This update addresses the following recent developments and court decisions involving e-discovery issues:
- A Sixth Circuit decision affirming summary judgment for defendant and the district court’s denial of an adverse inference against defendant after finding its conduct was merely negligent in failing to issue a litigation hold and preserve information on a laptop hard drive that had crashed;
- A Northern District of California decision quashing a subpoena seeking the complete forensic imaging of two laptops that contained sensitive trade secrets and protected attorney-client communications and rejecting plaintiff’s fall-back position of a third-party forensic review because plaintiff previously refused that very offer by the subpoena recipient during the meet and confer process;
- A Southern District of Florida case in which the Court issued two decisions finding that the plaintiff had failed to fulfill its discovery obligations, and ordering plaintiff to implement a litigation hold, hire a forensic analyst, consult with document custodians to develop search terms and produce documents on a strict timeline; and
- A Northern District of California decision ordering the United States to continue to pay for a database relied on by the defendants in a criminal case, holding that the Government’s plan to deactivate the database before trial would prejudice the defendants’ ability to prepare a defense and offended the court’s notion of fairness.
1. In Automated Solutions Corp. v. Paragon Data Systems, Inc., 756 F.3d 504 (6th Cir. 2014), the Sixth Circuit Court of Appeals affirmed a grant of summary judgment to defendant, upholding the district court’s determination to deny an adverse inference after concluding that defendant’s failure to preserve evidence was merely negligent where it failed to issue a litigation hold and preserve information on a laptop hard drive that had crashed.
Automated Solutions Corp. (“ASC”) sued Paragon Data Systems, Inc. for violations of copyright, trademark, contract and tort law in connection with Paragon’s development of software code that, ASC alleged, was derived from and related to copyright-protected code that it owned. Id. at 510. ASC requested production of the computer used by a Paragon employee to draft the contested code. The computer, however, had crashed, and the files were not transferred to a new computer or backed up. Paragon also was unable to determine whether the failed hard drive was part of its collection of “dead drives” maintained in storage. Based on a forensic report that confirmed the inability to recover the files associated with the development of the contested software, ASC filed a motion for sanctions and argued that Paragon had deliberately destroyed the missing evidence. Paragon, in turn, filed a motion for summary judgment based on ASC’s inability to support its claims. Id. at 511.
The district court dismissed ASC’s copyright claims because ASC failed to identify what portions of the software it owned were protected under the Copyright Act. The court also found that at most Paragon was negligent for failing to institute systematic document retention procedures and that an adverse inference instruction was not appropriate at the summary judgment stage. Id. at 511-12.
The Sixth Circuit, applying an abuse of discretion standard, reviewed whether the district court erred in finding that ASC had failed to satisfy at least one of the requirements for spoliation sanctions, which require:
“(1) that the party having control over the evidence had an obligation to preserve it at the time it was destroyed; (2) that the records were destroyed with culpable state of mind; and (3) that the destroyed evidence was relevant to the party’s claim or defense such that a reasonable trier of fact could find that it would support that claim or defense.” Id. at 513.
The Sixth Circuit affirmed the district court’s decision, rejecting ASC’s several challenges. First, ASC contested the district court’s finding that ASC had failed to meet its burden of showing that the lost evidence would be relevant to the dispute. The party seeking an adverse inference instruction “must adduce sufficient evidence from which a reasonable trier of fact could infer that the destroyed [or unavailable] evidence would have been of the nature alleged by the party affected by its destruction.” Id. at 514 (quoting One Beacon Ins. Co. v. Broad. Dev. Group, Inc., 147 Fed. Appx. 535, 541 (6th Cir.2005)). The Sixth Circuit affirmed the district court’s conclusion that ASC did not meet such a showing. While ASC argued that Paragon was negligent in not preserving the hard drive, a finding of negligence “does not advance a showing of relevance.” Automated Solutions Corp., 756 F.3d at 514.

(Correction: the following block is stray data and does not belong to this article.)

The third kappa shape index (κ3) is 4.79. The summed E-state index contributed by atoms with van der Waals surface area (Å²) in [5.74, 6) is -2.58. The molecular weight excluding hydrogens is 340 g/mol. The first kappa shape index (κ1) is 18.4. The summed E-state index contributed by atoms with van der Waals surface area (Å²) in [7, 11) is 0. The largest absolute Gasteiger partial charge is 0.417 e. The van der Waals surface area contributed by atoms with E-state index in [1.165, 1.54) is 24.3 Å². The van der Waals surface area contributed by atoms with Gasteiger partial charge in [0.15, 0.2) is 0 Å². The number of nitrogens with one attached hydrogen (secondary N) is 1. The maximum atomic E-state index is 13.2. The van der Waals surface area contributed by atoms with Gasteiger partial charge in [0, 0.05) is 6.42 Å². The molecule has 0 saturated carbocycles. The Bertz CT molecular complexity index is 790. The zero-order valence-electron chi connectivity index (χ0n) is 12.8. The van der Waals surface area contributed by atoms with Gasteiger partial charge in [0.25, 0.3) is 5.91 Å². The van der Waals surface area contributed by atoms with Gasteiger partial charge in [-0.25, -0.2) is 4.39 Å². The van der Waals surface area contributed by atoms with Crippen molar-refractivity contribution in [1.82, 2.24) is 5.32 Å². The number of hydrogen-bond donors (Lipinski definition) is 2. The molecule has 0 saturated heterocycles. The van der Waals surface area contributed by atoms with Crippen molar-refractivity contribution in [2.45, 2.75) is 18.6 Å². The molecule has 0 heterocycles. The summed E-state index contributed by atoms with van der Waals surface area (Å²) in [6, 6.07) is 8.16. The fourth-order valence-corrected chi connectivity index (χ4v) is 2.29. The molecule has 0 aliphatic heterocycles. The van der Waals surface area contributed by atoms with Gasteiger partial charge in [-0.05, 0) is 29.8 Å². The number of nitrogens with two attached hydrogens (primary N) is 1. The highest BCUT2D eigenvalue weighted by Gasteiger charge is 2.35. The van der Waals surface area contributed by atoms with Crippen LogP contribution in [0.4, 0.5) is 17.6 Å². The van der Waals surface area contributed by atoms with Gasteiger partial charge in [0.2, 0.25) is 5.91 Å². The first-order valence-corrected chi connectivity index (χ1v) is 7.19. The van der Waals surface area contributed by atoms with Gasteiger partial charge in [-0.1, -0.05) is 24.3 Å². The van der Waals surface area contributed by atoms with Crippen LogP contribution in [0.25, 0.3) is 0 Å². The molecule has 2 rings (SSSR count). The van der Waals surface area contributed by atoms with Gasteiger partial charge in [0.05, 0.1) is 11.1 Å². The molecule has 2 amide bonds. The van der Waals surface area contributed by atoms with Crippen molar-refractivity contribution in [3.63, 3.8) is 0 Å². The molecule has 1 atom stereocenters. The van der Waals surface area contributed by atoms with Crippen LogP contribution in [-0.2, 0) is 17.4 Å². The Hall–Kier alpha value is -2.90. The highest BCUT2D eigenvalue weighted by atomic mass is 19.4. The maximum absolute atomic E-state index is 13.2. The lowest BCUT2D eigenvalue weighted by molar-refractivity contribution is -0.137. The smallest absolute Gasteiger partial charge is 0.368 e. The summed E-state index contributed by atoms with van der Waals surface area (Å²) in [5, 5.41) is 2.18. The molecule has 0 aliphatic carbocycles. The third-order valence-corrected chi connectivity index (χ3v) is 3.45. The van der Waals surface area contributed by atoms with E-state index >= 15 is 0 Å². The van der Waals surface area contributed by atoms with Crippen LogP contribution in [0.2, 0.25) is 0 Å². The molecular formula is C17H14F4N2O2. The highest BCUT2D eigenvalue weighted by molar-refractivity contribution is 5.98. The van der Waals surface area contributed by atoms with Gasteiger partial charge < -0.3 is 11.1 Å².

Second, ASC challenged the district court’s conclusion that Paragon’s backup tapes were not subject to a duty to preserve evidence. The district court had found that a “‘litigation hold does not apply to inaccessible backup tapes (e.g., those typically maintained solely for the purpose of disaster recovery), which may continue to be recycled on the schedule set forth in the company’s policy.’” Id. at 514-15 (citing Zubulake v. UBS Warburg LLC, 220 F.R.D. 212, 218 (S.D.N.Y.2003)). ASC asserted that Paragon was under an obligation to preserve the backup tape once the computer hard drive failed. The Sixth Circuit upheld the district court’s determination because backup tapes are for a limited purpose of disaster recovery and deleted daily, even when they may be the last remaining copy. Automated Solutions Corp., 756 F.3d at 515.
Third, ASC argued that the district court erred in finding that Paragon’s failure to preserve evidence was “at most” negligent and not willful or grossly negligent. In particular, ASC cited language in Pension Committee of University of Montreal Pension Plan v. Banc of America Securities, 685 F. Supp.2d 456 (S.D.N.Y. 2010), that “the failure to issue a written litigation hold constitutes gross negligence because that failure is likely to result in the destruction of relevant information.” Automated Solutions Corp., 756 F.3d at 516 (quoting Pension Committee, 685 F.Supp.2d. at 465) (quotations omitted). The Sixth Circuit, noting that the Second Circuit had rejected this language from Pension Committee in Chin v. Port Authority of New York & New Jersey, 685 F.3d 135 (2d Cir. 2012), held that a “case-by-case approach is the law in our circuit” and that the “ultimate determination of culpability” lies within the district court’s discretion. Automated Solutions Corp., 756 F.3d at 515-16. While the Court did not “applaud Paragon’s conduct,” the Sixth Circuit found that the district court did not commit clear error or abuse its discretion and upheld the district court’s grant of summary judgment on all of ASC’s claims. Id. at 517-22.